Nero 9 Suite
Reviewed by Laurence Fenn
The Nero Suite has grown in the last few years from just the CD/DVD burning program to playing, importing, and manipulating video and audio, including HD. A lite version was usually included whenever you bought a CD/DVD writer, but this has been renamed as the Essentials version. The full program comes on a DVD and takes over 3GB of hard disc space. I had tremendous problems with the installation of the software. I had version 7 on the machine I was using to review the software and had to remove that before trying to install version 9. The installation constantly failed at 17% and so I downloaded the update (184.108.40.206c at the time). I say update, but it includes all the programs, yet was only 370Mb in size. It also requires you to uninstall any previous version being installing the new one. After half an hour it had only done 15%, and 23% by the full hour. It was nearly four hours until it reached 100%. At the end of the install I clicked on the exit button and it took 4 minutes before the window disappeared.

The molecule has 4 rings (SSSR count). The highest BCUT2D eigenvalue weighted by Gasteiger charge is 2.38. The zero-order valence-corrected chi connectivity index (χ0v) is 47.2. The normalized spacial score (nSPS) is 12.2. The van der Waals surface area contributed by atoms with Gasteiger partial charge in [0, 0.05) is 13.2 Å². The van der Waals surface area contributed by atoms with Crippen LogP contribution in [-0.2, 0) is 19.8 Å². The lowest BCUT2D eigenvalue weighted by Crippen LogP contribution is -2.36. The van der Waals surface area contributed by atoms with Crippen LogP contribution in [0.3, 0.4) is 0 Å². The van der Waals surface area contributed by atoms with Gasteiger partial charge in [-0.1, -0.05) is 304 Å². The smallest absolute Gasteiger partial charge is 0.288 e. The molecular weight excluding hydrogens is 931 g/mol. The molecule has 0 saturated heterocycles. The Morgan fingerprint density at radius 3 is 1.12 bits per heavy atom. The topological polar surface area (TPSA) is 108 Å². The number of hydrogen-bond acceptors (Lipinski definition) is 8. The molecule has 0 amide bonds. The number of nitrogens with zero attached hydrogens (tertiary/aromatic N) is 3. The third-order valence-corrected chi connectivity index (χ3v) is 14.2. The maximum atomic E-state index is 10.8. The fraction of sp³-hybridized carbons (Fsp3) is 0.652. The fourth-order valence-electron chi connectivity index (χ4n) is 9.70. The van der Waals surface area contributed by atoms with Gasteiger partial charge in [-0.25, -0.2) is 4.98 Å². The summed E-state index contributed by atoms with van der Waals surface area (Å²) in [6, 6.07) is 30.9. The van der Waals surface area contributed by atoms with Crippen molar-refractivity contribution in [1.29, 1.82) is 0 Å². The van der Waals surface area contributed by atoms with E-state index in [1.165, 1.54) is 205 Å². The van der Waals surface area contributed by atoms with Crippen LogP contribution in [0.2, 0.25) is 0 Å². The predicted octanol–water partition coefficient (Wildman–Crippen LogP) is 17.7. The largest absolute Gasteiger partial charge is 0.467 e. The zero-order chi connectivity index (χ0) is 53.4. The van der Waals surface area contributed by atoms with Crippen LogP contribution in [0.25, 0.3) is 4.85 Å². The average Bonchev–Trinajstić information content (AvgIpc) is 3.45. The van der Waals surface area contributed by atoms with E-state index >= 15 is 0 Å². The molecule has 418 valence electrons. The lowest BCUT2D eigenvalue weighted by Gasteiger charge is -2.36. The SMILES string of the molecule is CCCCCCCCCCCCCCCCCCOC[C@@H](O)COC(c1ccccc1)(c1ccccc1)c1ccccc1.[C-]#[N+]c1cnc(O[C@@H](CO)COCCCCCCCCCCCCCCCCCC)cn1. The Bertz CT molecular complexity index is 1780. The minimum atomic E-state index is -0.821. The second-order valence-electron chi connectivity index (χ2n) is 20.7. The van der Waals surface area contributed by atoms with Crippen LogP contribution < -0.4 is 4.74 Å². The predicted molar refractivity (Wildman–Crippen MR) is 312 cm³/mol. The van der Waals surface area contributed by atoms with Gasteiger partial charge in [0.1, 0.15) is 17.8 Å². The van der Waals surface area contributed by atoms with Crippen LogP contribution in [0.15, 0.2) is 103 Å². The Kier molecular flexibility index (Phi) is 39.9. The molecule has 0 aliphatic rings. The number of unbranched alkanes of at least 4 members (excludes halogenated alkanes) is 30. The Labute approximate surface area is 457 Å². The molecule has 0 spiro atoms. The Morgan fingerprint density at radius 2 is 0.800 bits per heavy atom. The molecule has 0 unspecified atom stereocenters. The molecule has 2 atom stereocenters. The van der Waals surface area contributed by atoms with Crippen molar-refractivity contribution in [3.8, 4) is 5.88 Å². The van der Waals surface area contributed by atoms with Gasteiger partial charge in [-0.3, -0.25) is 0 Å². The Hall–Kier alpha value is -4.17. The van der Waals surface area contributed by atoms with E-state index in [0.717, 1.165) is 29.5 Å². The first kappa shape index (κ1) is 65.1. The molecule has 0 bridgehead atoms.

Usually at the end of the install you get the opportunity to associate file types with the program, so you can double click on a file in Windows Explorer to launch the file in a particular program. As I already have a suitable audio player/editor, graphics editor/viewer I normally unclick all the choices. This screen has been removed from the installation process, so Nero takes over playing all your video files, audio files and pictures. I later discovered that the file associations for avi, wav, bmp, and jpg to name a few had been overtaken, and when you uninstall the software (which took over an hour) the associations are not returned. I had to spend ten minutes re-associating the file types and cleaning up the remains of the program (which were still left after using Nero's clean up tool available from their web site).
Nero 9 tries to install a browser toolbar, Ask.com and despite clicking to unselect the option it was still installed. This may be due to the buggy version of the software but as I was using an update this should have been fixed. Several autoplay entries were also wrong, with RESOURCE_ID being displayed instead of the program name.